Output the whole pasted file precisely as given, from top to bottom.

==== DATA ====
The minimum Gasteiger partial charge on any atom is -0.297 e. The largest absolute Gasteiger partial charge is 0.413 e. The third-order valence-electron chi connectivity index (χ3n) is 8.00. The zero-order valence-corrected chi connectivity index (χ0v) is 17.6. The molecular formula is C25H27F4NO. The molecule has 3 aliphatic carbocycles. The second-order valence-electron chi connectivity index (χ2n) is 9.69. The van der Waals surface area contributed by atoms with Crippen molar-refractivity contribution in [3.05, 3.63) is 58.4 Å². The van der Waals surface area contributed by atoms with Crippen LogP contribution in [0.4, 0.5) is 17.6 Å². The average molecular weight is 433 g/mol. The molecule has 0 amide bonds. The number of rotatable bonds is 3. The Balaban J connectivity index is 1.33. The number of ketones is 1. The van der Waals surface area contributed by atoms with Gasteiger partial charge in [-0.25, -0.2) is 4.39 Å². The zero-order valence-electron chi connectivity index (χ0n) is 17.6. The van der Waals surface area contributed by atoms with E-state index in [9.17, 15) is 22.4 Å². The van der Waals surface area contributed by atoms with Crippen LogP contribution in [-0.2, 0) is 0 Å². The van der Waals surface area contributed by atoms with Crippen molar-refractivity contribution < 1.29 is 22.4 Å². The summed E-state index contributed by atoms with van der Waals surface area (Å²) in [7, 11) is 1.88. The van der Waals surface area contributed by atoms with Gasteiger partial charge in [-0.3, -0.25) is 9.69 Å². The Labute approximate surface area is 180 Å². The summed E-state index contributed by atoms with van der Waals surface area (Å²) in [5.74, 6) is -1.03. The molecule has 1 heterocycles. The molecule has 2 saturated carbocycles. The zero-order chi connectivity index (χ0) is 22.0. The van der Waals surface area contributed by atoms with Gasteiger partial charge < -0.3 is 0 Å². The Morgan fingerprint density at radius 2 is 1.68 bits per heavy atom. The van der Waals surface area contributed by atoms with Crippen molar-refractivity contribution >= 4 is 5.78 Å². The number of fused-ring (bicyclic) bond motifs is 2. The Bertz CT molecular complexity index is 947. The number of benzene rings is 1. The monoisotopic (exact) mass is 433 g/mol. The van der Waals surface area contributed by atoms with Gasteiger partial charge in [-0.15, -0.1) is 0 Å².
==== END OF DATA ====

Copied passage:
The minimum Gasteiger partial charge on any atom is -0.297 e. The largest absolute Gasteiger partial charge is 0.413 e. The third-order valence-electron chi connectivity index (χ3n) is 8.00. The zero-order valence-corrected chi connectivity index (χ0v) is 17.6. The molecular formula is C25H27F4NO. The molecule has 3 aliphatic carbocycles. The second-order valence-electron chi connectivity index (χ2n) is 9.69. The van der Waals surface area contributed by atoms with Crippen molar-refractivity contribution in [3.05, 3.63) is 58.4 Å². The van der Waals surface area contributed by atoms with Crippen LogP contribution in [0.4, 0.5) is 17.6 Å². The average molecular weight is 433 g/mol. The molecule has 0 amide bonds. The number of rotatable bonds is 3. The Balaban J connectivity index is 1.33. The number of ketones is 1. The van der Waals surface area contributed by atoms with Gasteiger partial charge in [-0.25, -0.2) is 4.39 Å². The zero-order valence-electron chi connectivity index (χ0n) is 17.6. The van der Waals surface area contributed by atoms with E-state index in [9.17, 15) is 22.4 Å². The van der Waals surface area contributed by atoms with Crippen LogP contribution in [-0.2, 0) is 0 Å². The van der Waals surface area contributed by atoms with Crippen molar-refractivity contribution < 1.29 is 22.4 Å². The summed E-state index contributed by atoms with van der Waals surface area (Å²) in [7, 11) is 1.88. The van der Waals surface area contributed by atoms with Gasteiger partial charge in [-0.3, -0.25) is 9.69 Å². The Labute approximate surface area is 180 Å². The summed E-state index contributed by atoms with van der Waals surface area (Å²) in [5.74, 6) is -1.03. The molecule has 1 heterocycles. The molecule has 2 saturated carbocycles. The zero-order chi connectivity index (χ0) is 22.0. The van der Waals surface area contributed by atoms with Gasteiger partial charge < -0.3 is 0 Å². The Morgan fingerprint density at radius 2 is 1.68 bits per heavy atom. The van der Waals surface area contributed by atoms with Crippen molar-refractivity contribution >= 4 is 5.78 Å². The number of fused-ring (bicyclic) bond motifs is 2. The Bertz CT molecular complexity index is 947. The number of benzene rings is 1. The monoisotopic (exact) mass is 433 g/mol. The van der Waals surface area contributed by atoms with Gasteiger partial charge in [-0.15, -0.1) is 0 Å².